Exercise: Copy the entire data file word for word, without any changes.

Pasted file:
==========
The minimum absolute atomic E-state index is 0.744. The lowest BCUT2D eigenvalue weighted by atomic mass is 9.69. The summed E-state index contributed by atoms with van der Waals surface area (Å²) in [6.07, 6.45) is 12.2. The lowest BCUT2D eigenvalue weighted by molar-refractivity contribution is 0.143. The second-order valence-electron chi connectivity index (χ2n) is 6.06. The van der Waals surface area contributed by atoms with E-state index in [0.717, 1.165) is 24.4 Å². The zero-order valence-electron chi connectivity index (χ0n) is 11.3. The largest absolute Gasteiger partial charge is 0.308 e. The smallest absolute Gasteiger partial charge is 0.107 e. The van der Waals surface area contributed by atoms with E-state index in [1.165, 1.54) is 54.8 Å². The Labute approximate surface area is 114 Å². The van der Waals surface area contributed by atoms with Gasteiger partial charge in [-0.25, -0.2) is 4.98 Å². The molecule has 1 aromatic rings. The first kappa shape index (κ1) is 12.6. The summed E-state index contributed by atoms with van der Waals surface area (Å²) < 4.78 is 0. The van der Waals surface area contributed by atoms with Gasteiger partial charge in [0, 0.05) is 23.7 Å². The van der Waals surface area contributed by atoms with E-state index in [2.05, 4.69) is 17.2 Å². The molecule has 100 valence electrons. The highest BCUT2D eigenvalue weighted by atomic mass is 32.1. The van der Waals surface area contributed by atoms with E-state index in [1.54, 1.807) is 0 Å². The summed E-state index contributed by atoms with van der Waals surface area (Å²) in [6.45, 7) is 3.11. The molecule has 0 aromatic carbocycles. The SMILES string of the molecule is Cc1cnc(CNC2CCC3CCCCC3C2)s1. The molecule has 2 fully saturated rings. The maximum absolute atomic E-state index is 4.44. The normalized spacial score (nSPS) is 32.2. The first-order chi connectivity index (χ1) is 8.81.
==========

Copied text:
The minimum absolute atomic E-state index is 0.744. The lowest BCUT2D eigenvalue weighted by atomic mass is 9.69. The summed E-state index contributed by atoms with van der Waals surface area (Å²) in [6.07, 6.45) is 12.2. The lowest BCUT2D eigenvalue weighted by molar-refractivity contribution is 0.143. The second-order valence-electron chi connectivity index (χ2n) is 6.06. The van der Waals surface area contributed by atoms with E-state index in [0.717, 1.165) is 24.4 Å². The zero-order valence-electron chi connectivity index (χ0n) is 11.3. The largest absolute Gasteiger partial charge is 0.308 e. The smallest absolute Gasteiger partial charge is 0.107 e. The van der Waals surface area contributed by atoms with E-state index in [1.165, 1.54) is 54.8 Å². The Labute approximate surface area is 114 Å². The van der Waals surface area contributed by atoms with Gasteiger partial charge in [-0.25, -0.2) is 4.98 Å². The molecule has 1 aromatic rings. The first kappa shape index (κ1) is 12.6. The summed E-state index contributed by atoms with van der Waals surface area (Å²) < 4.78 is 0. The van der Waals surface area contributed by atoms with Gasteiger partial charge in [0, 0.05) is 23.7 Å². The van der Waals surface area contributed by atoms with E-state index in [2.05, 4.69) is 17.2 Å². The molecule has 100 valence electrons. The highest BCUT2D eigenvalue weighted by atomic mass is 32.1. The van der Waals surface area contributed by atoms with E-state index in [1.54, 1.807) is 0 Å². The summed E-state index contributed by atoms with van der Waals surface area (Å²) in [6.45, 7) is 3.11. The molecule has 0 aromatic carbocycles. The SMILES string of the molecule is Cc1cnc(CNC2CCC3CCCCC3C2)s1. The molecule has 2 fully saturated rings. The maximum absolute atomic E-state index is 4.44. The normalized spacial score (nSPS) is 32.2. The first-order chi connectivity index (χ1) is 8.81.